You're saying the basic tenets of the Declaration of Independence are invalid because it's used as the basis of our representatives' decision to rebel against Great Britain when there was a dissenting side to the argument that didn't want to rebel? Well, the majority of the Western World had abolished slavery by the time of the American Revolution. Are you also contending that the reasons for doing so were invalid because some people thought it wasn't a bad idea to make beasts of burden out of fellow human beings? This argument is errant nonsense, and is based on a complete misreading of the document. "We hold these truths to be self-evident..." does not mean that an all-powerful "We" is creating self-evident truths to further their cause. "Self-evident" is self-explanatory. It means that they saw something in the community as a whole that anybody could see if they looked closely enough. People generally consider themselves no better or no worse than one another. People want to live. People want to be free. People want to enjoy their lives and freedom. This is human nature. "We hold these truths to be self-evident..." doesn't mean "We're making these beliefs self-evident so we can use them to dominate everybody." It means "This is what we see. This is what we've observed. Look around you at how you and your fellows exist." They looked and saw an existence that they wanted to encourage and support and that Great Britain didn't. The fact that some people in the United States disagreed doesn't make the idea WRONG.

Secondly, you have the same fundamental misunderstanding of the nature of American Government that way too many people have, outside of the United States and in it. The U.S. is NOT and never has been a Democracy. Under the Articles of Confederation it was a Confederacy, with the central government representing the will of the State Governments. Under the Constitution it is a Republic, with the central government representing the will of the people. Representation is based on the number of active states, population and popular vote. The popular vote is the only democratic part of the process, and it is human nature for different people to vote for different things. The people of the United States have the opportunity to influence how the government represents them every two years. In each vote, there are going to be winners and losers, or more succinctly, supporters and dissenters of the resulting government. Though the dissenters have every right to dissent, there is NO LAW that says they have a right to influence a government they didn't vote for. In this country they are not punished by the government for their dissent, but the government is under no real obligation to take that dissent into account when setting policy for this country. Both sides think they're right. Both sides have an opportunity to speak out and influence voters. Both sides have a chance to get into positions of power. The side that wins gets to set the national agenda. Period.

What you're arguing for is consensus, where nothing is done until there are no opposing sides. You're notion is that every time someone disagrees with the side in power the side in power must stop everything until the opposition is satisfied. (And I contend that you wouldn't be arguing that if the side in power agreed with you.) That simply doesn't happen in the real world. Under that concept, nothing would ever get done, not even in a true democracy. There will always be someone who disagrees. Again, that is human nature. In the United States, the "Will of the People" is represented by the governement that is elected. It's the decision our Founding Fathers (All representatives of the People under the Articles of Confederation) decided our country should work, and it has worked well for over two hundred years, without a monarchy, a Prime Minister, or "party coalitions". It has worked so well that it has saved the Old World from itself twice and become the one place on Earth that everybody in the Old World wants to get to.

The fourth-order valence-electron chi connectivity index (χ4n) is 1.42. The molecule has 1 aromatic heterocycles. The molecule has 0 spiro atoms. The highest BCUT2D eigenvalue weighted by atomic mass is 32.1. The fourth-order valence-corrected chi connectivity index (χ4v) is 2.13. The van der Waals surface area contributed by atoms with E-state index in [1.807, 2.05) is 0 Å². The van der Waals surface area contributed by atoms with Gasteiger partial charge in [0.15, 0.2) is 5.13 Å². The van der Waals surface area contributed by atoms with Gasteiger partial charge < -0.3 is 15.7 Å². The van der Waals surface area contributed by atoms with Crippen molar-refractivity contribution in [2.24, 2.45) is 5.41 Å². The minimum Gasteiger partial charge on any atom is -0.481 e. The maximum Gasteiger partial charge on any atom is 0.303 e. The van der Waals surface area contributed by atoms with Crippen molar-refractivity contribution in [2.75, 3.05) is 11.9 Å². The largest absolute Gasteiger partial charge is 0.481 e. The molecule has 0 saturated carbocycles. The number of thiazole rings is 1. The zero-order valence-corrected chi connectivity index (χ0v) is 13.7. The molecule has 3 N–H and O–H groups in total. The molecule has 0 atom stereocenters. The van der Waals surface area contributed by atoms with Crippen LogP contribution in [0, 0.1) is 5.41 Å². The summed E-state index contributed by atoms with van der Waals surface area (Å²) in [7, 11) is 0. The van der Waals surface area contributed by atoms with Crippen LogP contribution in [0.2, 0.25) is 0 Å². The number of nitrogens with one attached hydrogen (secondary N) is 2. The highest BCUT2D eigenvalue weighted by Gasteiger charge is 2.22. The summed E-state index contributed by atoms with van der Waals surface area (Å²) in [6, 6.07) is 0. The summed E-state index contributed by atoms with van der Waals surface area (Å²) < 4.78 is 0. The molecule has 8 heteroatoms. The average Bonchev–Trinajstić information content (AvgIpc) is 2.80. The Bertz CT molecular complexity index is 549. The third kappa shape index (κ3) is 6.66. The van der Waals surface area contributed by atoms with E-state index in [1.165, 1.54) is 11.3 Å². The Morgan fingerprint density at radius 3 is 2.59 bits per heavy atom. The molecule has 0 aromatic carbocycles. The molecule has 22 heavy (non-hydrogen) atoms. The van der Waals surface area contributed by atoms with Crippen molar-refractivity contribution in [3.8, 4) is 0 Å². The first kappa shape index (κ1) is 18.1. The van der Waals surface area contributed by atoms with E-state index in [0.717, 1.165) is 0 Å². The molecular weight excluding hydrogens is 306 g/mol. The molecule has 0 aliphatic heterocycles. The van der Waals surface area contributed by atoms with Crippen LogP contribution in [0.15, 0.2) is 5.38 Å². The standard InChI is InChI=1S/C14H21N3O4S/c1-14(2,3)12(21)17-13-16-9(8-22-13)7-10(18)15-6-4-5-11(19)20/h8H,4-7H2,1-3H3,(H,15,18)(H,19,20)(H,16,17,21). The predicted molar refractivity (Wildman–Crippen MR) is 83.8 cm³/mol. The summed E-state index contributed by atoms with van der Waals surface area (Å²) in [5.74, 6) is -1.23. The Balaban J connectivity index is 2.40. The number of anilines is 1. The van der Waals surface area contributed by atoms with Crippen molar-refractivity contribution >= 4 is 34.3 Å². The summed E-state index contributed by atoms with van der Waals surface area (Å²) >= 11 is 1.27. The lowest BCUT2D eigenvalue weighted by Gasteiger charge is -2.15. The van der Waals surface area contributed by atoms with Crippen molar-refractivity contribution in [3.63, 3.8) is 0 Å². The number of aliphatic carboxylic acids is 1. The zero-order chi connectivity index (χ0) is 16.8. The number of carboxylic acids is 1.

There was opposition to the War in Iraq among people around the world. Those people don't vote in US elections. Among those who do, the majority was in favor of the War. There was dissenting opinion. That's fine. In a year the dissenters will have the opportunity to punish the people that took us to war by voting them out of office. Until then, by the nature of our government, the Bush Administration is representing the "Will of the People" by prosecuting the war, opposition notwithstanding. You can use Hegel, Socrates, Camus, Proust, Wonder Woman, Homer Simpson or whomever you please to argue the point but that won't change reality.

BTW, unlike your first reviewer I'm not going to fawn over your writing style. Anybody can look up esoteric words in a dictionary, and you'd think that someone trying so hard to demonstrate how erudite he is as you are would be better at proofreading. I'm sure Hegel corrected all of his spelling and grammar mistakes.
Fina Arvanthol chapter 1 . 4/29/2003
Wow... this gives us a lot to think about. While I don't entirely agree with everything in it, I'm not here to voice my opinion. Your writing skills are incredible to me. I've seen very few writers on FPN with the most experienced and advanced vocabulary skills that you have. Your writing generally has a good flow to it, but sometimes the reader can lose track of where you are going with the paper occasionally. This is your only flaw in which I can distinguish, however, and I must say that you are an excellent writer. Keep up the good work.

-Gamer GX